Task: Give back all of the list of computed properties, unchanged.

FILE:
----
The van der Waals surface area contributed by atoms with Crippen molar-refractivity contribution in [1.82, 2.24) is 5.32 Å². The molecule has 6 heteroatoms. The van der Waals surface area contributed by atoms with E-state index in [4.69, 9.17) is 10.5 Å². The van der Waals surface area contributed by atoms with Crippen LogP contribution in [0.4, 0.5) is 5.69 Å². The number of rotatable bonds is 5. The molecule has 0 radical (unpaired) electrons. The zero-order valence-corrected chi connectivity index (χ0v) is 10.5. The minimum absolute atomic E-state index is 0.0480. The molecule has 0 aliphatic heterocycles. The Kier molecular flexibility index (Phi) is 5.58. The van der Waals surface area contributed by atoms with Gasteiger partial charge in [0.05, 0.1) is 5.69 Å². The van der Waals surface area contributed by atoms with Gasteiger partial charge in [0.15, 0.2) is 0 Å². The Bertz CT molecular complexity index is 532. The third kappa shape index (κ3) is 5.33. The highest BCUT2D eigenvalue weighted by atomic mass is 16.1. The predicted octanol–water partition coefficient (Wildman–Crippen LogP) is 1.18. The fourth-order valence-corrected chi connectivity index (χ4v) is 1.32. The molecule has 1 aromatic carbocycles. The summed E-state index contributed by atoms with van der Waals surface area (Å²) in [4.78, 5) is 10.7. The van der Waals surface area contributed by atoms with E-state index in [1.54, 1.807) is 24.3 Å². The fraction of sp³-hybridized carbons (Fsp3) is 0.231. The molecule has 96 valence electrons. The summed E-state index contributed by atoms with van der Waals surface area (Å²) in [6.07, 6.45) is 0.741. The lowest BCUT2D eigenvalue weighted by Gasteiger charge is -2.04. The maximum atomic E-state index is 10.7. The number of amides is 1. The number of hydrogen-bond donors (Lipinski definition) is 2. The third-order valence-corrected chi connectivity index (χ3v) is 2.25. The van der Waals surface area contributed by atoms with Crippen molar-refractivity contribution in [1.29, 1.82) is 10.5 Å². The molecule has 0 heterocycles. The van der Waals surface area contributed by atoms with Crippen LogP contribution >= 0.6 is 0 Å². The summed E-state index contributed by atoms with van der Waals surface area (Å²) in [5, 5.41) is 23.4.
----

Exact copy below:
The van der Waals surface area contributed by atoms with Crippen molar-refractivity contribution in [1.82, 2.24) is 5.32 Å². The molecule has 6 heteroatoms. The van der Waals surface area contributed by atoms with E-state index in [4.69, 9.17) is 10.5 Å². The van der Waals surface area contributed by atoms with Crippen LogP contribution in [0.4, 0.5) is 5.69 Å². The number of rotatable bonds is 5. The molecule has 0 radical (unpaired) electrons. The zero-order valence-corrected chi connectivity index (χ0v) is 10.5. The minimum absolute atomic E-state index is 0.0480. The molecule has 0 aliphatic heterocycles. The Kier molecular flexibility index (Phi) is 5.58. The van der Waals surface area contributed by atoms with Gasteiger partial charge in [0.05, 0.1) is 5.69 Å². The van der Waals surface area contributed by atoms with Gasteiger partial charge in [0.15, 0.2) is 0 Å². The Bertz CT molecular complexity index is 532. The third kappa shape index (κ3) is 5.33. The highest BCUT2D eigenvalue weighted by atomic mass is 16.1. The predicted octanol–water partition coefficient (Wildman–Crippen LogP) is 1.18. The fourth-order valence-corrected chi connectivity index (χ4v) is 1.32. The molecule has 1 aromatic carbocycles. The summed E-state index contributed by atoms with van der Waals surface area (Å²) in [4.78, 5) is 10.7. The van der Waals surface area contributed by atoms with E-state index in [1.54, 1.807) is 24.3 Å². The fraction of sp³-hybridized carbons (Fsp3) is 0.231. The molecule has 96 valence electrons. The summed E-state index contributed by atoms with van der Waals surface area (Å²) in [6.07, 6.45) is 0.741. The lowest BCUT2D eigenvalue weighted by Gasteiger charge is -2.04. The maximum atomic E-state index is 10.7. The number of amides is 1. The number of hydrogen-bond donors (Lipinski definition) is 2. The third-order valence-corrected chi connectivity index (χ3v) is 2.25. The van der Waals surface area contributed by atoms with Crippen molar-refractivity contribution in [1.29, 1.82) is 10.5 Å². The molecule has 0 heterocycles. The van der Waals surface area contributed by atoms with Crippen LogP contribution >= 0.6 is 0 Å². The summed E-state index contributed by atoms with van der Waals surface area (Å²) in [5, 5.41) is 23.4.